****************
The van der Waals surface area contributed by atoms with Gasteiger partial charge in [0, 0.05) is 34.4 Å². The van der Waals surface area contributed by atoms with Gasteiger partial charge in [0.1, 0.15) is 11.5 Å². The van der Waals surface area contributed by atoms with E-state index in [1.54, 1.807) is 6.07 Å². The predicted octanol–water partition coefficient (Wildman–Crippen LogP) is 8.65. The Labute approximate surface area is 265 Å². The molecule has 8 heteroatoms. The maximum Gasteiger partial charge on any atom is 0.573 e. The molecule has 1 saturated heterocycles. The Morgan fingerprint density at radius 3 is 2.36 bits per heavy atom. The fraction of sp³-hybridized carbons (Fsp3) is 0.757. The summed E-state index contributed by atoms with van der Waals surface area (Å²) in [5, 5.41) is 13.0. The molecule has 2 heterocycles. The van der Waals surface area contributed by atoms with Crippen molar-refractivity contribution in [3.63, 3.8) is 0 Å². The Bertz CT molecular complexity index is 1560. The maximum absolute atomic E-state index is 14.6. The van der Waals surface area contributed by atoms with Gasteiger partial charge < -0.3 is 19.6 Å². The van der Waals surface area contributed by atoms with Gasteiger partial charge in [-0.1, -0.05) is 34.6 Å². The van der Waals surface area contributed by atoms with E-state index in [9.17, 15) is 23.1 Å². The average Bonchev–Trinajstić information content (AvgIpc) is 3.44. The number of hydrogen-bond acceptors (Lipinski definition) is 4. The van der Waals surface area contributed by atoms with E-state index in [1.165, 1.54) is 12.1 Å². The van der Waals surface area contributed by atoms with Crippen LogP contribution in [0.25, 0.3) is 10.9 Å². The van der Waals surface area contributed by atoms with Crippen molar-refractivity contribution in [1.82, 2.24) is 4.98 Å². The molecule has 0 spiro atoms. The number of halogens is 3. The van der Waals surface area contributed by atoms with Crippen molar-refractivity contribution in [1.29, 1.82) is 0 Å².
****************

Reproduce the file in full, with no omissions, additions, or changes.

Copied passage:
The van der Waals surface area contributed by atoms with Gasteiger partial charge in [0, 0.05) is 34.4 Å². The van der Waals surface area contributed by atoms with Gasteiger partial charge in [0.1, 0.15) is 11.5 Å². The van der Waals surface area contributed by atoms with E-state index in [1.54, 1.807) is 6.07 Å². The predicted octanol–water partition coefficient (Wildman–Crippen LogP) is 8.65. The Labute approximate surface area is 265 Å². The molecule has 8 heteroatoms. The maximum Gasteiger partial charge on any atom is 0.573 e. The molecule has 1 saturated heterocycles. The Morgan fingerprint density at radius 3 is 2.36 bits per heavy atom. The fraction of sp³-hybridized carbons (Fsp3) is 0.757. The summed E-state index contributed by atoms with van der Waals surface area (Å²) in [5, 5.41) is 13.0. The molecule has 2 heterocycles. The van der Waals surface area contributed by atoms with Crippen molar-refractivity contribution in [3.63, 3.8) is 0 Å². The Bertz CT molecular complexity index is 1560. The maximum absolute atomic E-state index is 14.6. The van der Waals surface area contributed by atoms with Gasteiger partial charge < -0.3 is 19.6 Å². The van der Waals surface area contributed by atoms with Gasteiger partial charge in [-0.1, -0.05) is 34.6 Å². The van der Waals surface area contributed by atoms with E-state index in [9.17, 15) is 23.1 Å². The average Bonchev–Trinajstić information content (AvgIpc) is 3.44. The number of hydrogen-bond acceptors (Lipinski definition) is 4. The van der Waals surface area contributed by atoms with E-state index in [1.165, 1.54) is 12.1 Å². The van der Waals surface area contributed by atoms with Crippen LogP contribution in [0.25, 0.3) is 10.9 Å². The van der Waals surface area contributed by atoms with Crippen molar-refractivity contribution in [1.82, 2.24) is 4.98 Å². The molecule has 0 spiro atoms. The number of halogens is 3. The van der Waals surface area contributed by atoms with Crippen molar-refractivity contribution in [1.29, 1.82) is 0 Å².